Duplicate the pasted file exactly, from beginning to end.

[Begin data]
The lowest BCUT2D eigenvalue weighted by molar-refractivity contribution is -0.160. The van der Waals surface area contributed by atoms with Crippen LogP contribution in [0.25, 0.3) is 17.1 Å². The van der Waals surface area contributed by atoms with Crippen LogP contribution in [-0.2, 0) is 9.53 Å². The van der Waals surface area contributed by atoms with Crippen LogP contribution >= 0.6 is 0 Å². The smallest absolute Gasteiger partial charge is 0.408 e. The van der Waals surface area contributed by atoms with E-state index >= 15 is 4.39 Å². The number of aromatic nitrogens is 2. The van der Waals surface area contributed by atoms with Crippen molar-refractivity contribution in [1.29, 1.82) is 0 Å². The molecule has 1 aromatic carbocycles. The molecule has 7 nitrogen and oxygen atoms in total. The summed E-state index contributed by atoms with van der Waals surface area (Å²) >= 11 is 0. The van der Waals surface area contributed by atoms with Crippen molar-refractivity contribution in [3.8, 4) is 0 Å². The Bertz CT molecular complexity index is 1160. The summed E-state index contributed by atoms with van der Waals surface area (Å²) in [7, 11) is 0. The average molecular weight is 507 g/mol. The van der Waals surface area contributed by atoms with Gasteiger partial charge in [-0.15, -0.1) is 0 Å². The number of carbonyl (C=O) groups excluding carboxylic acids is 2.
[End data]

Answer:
The lowest BCUT2D eigenvalue weighted by molar-refractivity contribution is -0.160. The van der Waals surface area contributed by atoms with Crippen LogP contribution in [0.25, 0.3) is 17.1 Å². The van der Waals surface area contributed by atoms with Crippen LogP contribution in [-0.2, 0) is 9.53 Å². The van der Waals surface area contributed by atoms with Crippen LogP contribution >= 0.6 is 0 Å². The smallest absolute Gasteiger partial charge is 0.408 e. The van der Waals surface area contributed by atoms with E-state index >= 15 is 4.39 Å². The number of aromatic nitrogens is 2. The van der Waals surface area contributed by atoms with Crippen molar-refractivity contribution in [1.29, 1.82) is 0 Å². The molecule has 1 aromatic carbocycles. The molecule has 7 nitrogen and oxygen atoms in total. The summed E-state index contributed by atoms with van der Waals surface area (Å²) >= 11 is 0. The van der Waals surface area contributed by atoms with Crippen molar-refractivity contribution in [3.8, 4) is 0 Å². The Bertz CT molecular complexity index is 1160. The summed E-state index contributed by atoms with van der Waals surface area (Å²) in [7, 11) is 0. The average molecular weight is 507 g/mol. The van der Waals surface area contributed by atoms with Gasteiger partial charge in [-0.15, -0.1) is 0 Å². The number of carbonyl (C=O) groups excluding carboxylic acids is 2.